Are big developers building in Cambridge oblivious to those of us that live here?


On the yawning gap between big developers and their agents selling ‘the city’ abroad and the residents that make the city what it is

I was keeping an eye on the UK Property Forum event being live tweeted by various people on the hashtag #Ceepf this morning. The head of the National Infrastructure Commission, Andrew Adonis addressed the meeting. In the grand scheme of things, he was one of the ministers in Gordon Brown’s administration who I rated as Transport Secretary – an indication why George Osborne appointed him to lead the NIC. (Remember Osborne and Brown didn’t get on – but did agree on Adonis).

Now, there have been numerous events, workshops, talking shops and seminars on all things Cambridge growth and the future of our city. I remain of the view that the biggest underlying root cause of Cambridge’s current and future problems is governance. The city is still governed by a large market town. Until it has the governance arrangements that can match what the money-men says it is (and it is nearly always men) – ie a small city with an international profile, it will always be subject to the whims of over-burdened low calibre here-today-gone-tomorrow ministers in Whitehall.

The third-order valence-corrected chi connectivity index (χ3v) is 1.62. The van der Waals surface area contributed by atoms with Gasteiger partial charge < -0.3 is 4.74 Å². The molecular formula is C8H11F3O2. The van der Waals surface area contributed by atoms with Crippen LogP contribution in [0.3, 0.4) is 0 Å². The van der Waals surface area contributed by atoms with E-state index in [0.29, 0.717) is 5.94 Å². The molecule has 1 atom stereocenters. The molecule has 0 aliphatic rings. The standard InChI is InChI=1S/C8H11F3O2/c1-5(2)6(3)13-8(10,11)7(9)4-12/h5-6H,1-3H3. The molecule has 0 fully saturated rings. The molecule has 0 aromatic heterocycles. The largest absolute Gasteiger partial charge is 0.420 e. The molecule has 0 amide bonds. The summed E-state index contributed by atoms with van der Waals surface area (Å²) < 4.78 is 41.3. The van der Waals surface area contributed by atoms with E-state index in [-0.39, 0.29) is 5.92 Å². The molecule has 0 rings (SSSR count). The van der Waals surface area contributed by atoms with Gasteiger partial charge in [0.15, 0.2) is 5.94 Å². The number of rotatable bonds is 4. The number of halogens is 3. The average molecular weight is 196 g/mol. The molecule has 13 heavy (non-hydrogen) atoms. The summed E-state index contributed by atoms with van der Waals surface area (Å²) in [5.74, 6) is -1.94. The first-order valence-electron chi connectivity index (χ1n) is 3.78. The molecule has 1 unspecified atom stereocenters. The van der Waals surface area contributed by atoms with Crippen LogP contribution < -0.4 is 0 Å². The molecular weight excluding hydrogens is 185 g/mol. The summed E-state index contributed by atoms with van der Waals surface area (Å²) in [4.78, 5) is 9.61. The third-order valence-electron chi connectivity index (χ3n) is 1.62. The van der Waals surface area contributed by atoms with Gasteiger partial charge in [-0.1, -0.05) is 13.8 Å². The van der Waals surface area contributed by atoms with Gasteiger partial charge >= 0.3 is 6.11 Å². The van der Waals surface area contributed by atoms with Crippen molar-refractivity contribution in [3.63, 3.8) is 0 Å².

Having worked in Whitehall I learned that no minister or senior civil servant will ever have the information needed in order to take the decisions that cities need to take for them to run efficiently and effectively. There is simply too much going on. As a result, you end up with policy paralysis with local areas waiting for permission to go ahead with schemes and actions that really should be conceived, developed, funded and delivered locally. The way local councils are extremely limited in how they raise revenue solidifies these arrangements. Everyone in local government is looking towards The Treasury.

As far as the developers’ billions are concerned, that world of finance is light years away from the people that make Cambridge and other cities what they are. The controversial CB1 development around the railway station has made the developers a fortune. Yet despite their gushing PR in the Cambridge News in this article, scroll down to read the comments and there’s hardly a good word to be said. I remain a strong critic of the developments in and around the railway station mainly because of the missed potential. Interestingly, Historic England have offered to meet me and some local residents around the lessons learnt from this case. Note too the engineering problems as filmed by Richard Taylor below:

You’d have thought spending £1billion on the site, and £4million on the square alone they’d have got the basics right.

“How big should the voice of business be?”

Note this quotation attributed to Lord Adonis

Note recently, Sir Stuart Rose, the former M&S chief said the following after being on the losing side in the EU Referendum campaign.

“…to be honest, businessmen should stick to business and politicians to politics.”